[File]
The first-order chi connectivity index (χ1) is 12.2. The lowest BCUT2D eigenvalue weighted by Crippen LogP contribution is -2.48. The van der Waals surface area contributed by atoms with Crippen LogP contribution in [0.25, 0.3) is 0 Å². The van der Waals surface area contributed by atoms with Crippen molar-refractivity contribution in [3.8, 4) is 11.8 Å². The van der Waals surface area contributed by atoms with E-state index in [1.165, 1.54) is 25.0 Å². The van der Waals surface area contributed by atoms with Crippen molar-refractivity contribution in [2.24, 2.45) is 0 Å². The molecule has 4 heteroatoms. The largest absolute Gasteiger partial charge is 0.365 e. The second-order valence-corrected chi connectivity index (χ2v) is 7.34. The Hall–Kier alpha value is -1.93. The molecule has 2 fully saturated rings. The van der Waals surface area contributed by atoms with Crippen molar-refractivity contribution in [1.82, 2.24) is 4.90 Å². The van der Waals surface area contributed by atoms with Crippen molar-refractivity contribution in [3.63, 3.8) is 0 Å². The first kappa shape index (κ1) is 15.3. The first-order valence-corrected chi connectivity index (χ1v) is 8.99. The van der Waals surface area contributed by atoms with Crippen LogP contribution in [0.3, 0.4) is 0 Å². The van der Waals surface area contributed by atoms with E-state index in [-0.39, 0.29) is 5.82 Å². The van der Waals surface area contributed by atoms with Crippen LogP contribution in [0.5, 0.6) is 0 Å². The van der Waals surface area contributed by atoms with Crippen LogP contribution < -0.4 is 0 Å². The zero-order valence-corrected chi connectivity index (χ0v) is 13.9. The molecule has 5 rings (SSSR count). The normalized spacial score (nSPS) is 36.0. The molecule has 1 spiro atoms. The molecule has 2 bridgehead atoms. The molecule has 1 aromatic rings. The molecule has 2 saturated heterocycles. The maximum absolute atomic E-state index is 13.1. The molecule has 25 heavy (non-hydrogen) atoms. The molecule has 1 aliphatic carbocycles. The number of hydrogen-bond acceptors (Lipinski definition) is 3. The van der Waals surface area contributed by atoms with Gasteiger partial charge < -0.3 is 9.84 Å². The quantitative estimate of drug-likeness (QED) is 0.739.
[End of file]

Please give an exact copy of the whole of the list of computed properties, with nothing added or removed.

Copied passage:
The first-order chi connectivity index (χ1) is 12.2. The lowest BCUT2D eigenvalue weighted by Crippen LogP contribution is -2.48. The van der Waals surface area contributed by atoms with Crippen LogP contribution in [0.25, 0.3) is 0 Å². The van der Waals surface area contributed by atoms with Crippen molar-refractivity contribution in [3.8, 4) is 11.8 Å². The van der Waals surface area contributed by atoms with E-state index in [1.165, 1.54) is 25.0 Å². The van der Waals surface area contributed by atoms with Crippen molar-refractivity contribution in [2.24, 2.45) is 0 Å². The molecule has 4 heteroatoms. The largest absolute Gasteiger partial charge is 0.365 e. The second-order valence-corrected chi connectivity index (χ2v) is 7.34. The Hall–Kier alpha value is -1.93. The molecule has 2 fully saturated rings. The van der Waals surface area contributed by atoms with Crippen molar-refractivity contribution in [1.82, 2.24) is 4.90 Å². The van der Waals surface area contributed by atoms with Crippen molar-refractivity contribution in [3.63, 3.8) is 0 Å². The first kappa shape index (κ1) is 15.3. The first-order valence-corrected chi connectivity index (χ1v) is 8.99. The van der Waals surface area contributed by atoms with Crippen LogP contribution in [0.3, 0.4) is 0 Å². The van der Waals surface area contributed by atoms with E-state index in [-0.39, 0.29) is 5.82 Å². The van der Waals surface area contributed by atoms with Crippen LogP contribution in [0.5, 0.6) is 0 Å². The van der Waals surface area contributed by atoms with Crippen LogP contribution < -0.4 is 0 Å². The zero-order valence-corrected chi connectivity index (χ0v) is 13.9. The molecule has 5 rings (SSSR count). The normalized spacial score (nSPS) is 36.0. The molecule has 1 spiro atoms. The molecule has 2 bridgehead atoms. The molecule has 1 aromatic rings. The molecule has 2 saturated heterocycles. The maximum absolute atomic E-state index is 13.1. The molecule has 25 heavy (non-hydrogen) atoms. The molecule has 1 aliphatic carbocycles. The number of hydrogen-bond acceptors (Lipinski definition) is 3. The van der Waals surface area contributed by atoms with Gasteiger partial charge < -0.3 is 9.84 Å². The quantitative estimate of drug-likeness (QED) is 0.739.